Digg!

Friday, March 21

Ending A Series: CBS Cancels Jericho


Mostly because network executives had taken to touting the online success of Jericho for several months, fans still seemed uncertain as the Nielsen-owned Hollywood Reporter broke the news today. CBS is canceling Jericho. The story was confirmed by E! Online.

The ending chosen by CBS next Tuesday will wrap up the season's story line, closing what has been a yearlong challenge with plenty of trials and triumphs for the fan base that convinced CBS to give its show another chance. The outcome, as mentioned on Wednesday, seems to line up lock step with the five reasons being considered to let the show go.

"'Jericho' is unique because the fans saved it — watching it on the Internet and streaming and iTunes downloads, all those things that are not being counted," The Hollywood Reporter cited executive producer Carol Barbee saying in a recent interview. "That's what 'Jericho' will be known for."

She's right. Jericho fans have plenty to be proud of, especially their efforts in doing what most said could not be done — winning a short second season after it was cancelled the first time. While some rumors persist that Jericho may move elsewhere, it seems unlikely that a move would produce a show that resembles the original.

Still, Jericho fans are not ready to give up. They are currently assessing what to do next. One thing they need to avoid, in my opinion, is campaigning other networks like fans of the The Black Donnellys (TBD) did last year.

While the hearts of TBD fans were in the right place, campaigning to move a show from one network to another is a more daunting task, even more unlikely, and further fragments any campaign. If Jericho fans campaign for a move, any campaign needs to be aimed at CBS.

I will give credit to CBS for not waiting until next Thursday to confirm the cancellation, though it might have been better to share the news with fans first. Doing so would have demonstrated that it is starting to understand social media. There is still more work to be done there. Obviously.

Digg!

Making Connections & Divides: Social Media Relations

Yesterday, Steve Rubel, author of Micro Persuasion, pointed to a pair of surveys that may be significant to public relations professionals. While both surveys include too few respondents to be considered an accurate measure on their own, they do mirror conversations I've read about the subjects.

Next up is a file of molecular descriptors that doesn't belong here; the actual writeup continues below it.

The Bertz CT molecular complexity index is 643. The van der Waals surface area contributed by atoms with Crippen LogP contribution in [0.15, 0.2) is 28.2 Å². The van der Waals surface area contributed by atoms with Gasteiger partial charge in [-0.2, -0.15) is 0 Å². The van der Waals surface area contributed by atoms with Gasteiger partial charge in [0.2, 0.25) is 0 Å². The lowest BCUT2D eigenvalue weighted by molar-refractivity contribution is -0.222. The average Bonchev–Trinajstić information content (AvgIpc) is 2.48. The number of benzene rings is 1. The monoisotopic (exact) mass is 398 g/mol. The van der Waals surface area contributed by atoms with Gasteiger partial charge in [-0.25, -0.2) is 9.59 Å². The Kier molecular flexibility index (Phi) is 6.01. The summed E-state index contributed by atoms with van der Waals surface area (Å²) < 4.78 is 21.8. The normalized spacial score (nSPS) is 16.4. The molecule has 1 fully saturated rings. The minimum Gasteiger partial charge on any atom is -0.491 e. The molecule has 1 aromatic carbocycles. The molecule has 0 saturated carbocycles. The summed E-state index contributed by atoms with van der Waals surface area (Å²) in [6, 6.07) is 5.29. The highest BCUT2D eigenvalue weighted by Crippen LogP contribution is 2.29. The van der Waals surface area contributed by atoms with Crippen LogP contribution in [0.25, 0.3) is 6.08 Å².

Does their public relations firm do a good job identifying the specific interest of individual bloggers and sending them relevant information?

• Only 52 percent of the public relations professionals asked said yes.
• Contrary, 65 percent of the bloggers asked the same question disagreed.

If there is any hint of accuracy to the survey, it suggests that public relations practitioners may be creating the same divide between themselves and bloggers as some have between themselves and journalists. Maybe the division is occurring because public relations practitioners tend to spend more time talking up each other than developing relationships with bloggers. (That, by the way, is what bloggers tell me.)

The second survey, with the same participants, seems to mirror another discussion point that I’ve seen it come up from time to time: Paying for posts.

It is okay to compensate bloggers for writing about my clients, but it is not up to me to tell them to disclose the payment.

• Not one public relations professional thought it was okay to pay for posts.
• Contrary, 48 percent of bloggers thought it was okay; 16 percent were neutral.

What strikes me as odd about these survey results is that public relations practitioners who blog often take a stand against pay per posts, even with disclosure. Yet, some who maintain blogs write reviews about their clients.

The first survey was published in PR Week as part of APCO Worldwide’s new “The State of Blog Relations” blog, which defines itself as a “pioneering Web initiative aimed at capturing and analyzing thought leadership in the blogosphere.”

I don’t know; these questions have been asked for years. However, what I do know is that social media is being applied in some odd places and convincing some to draw odd conclusions.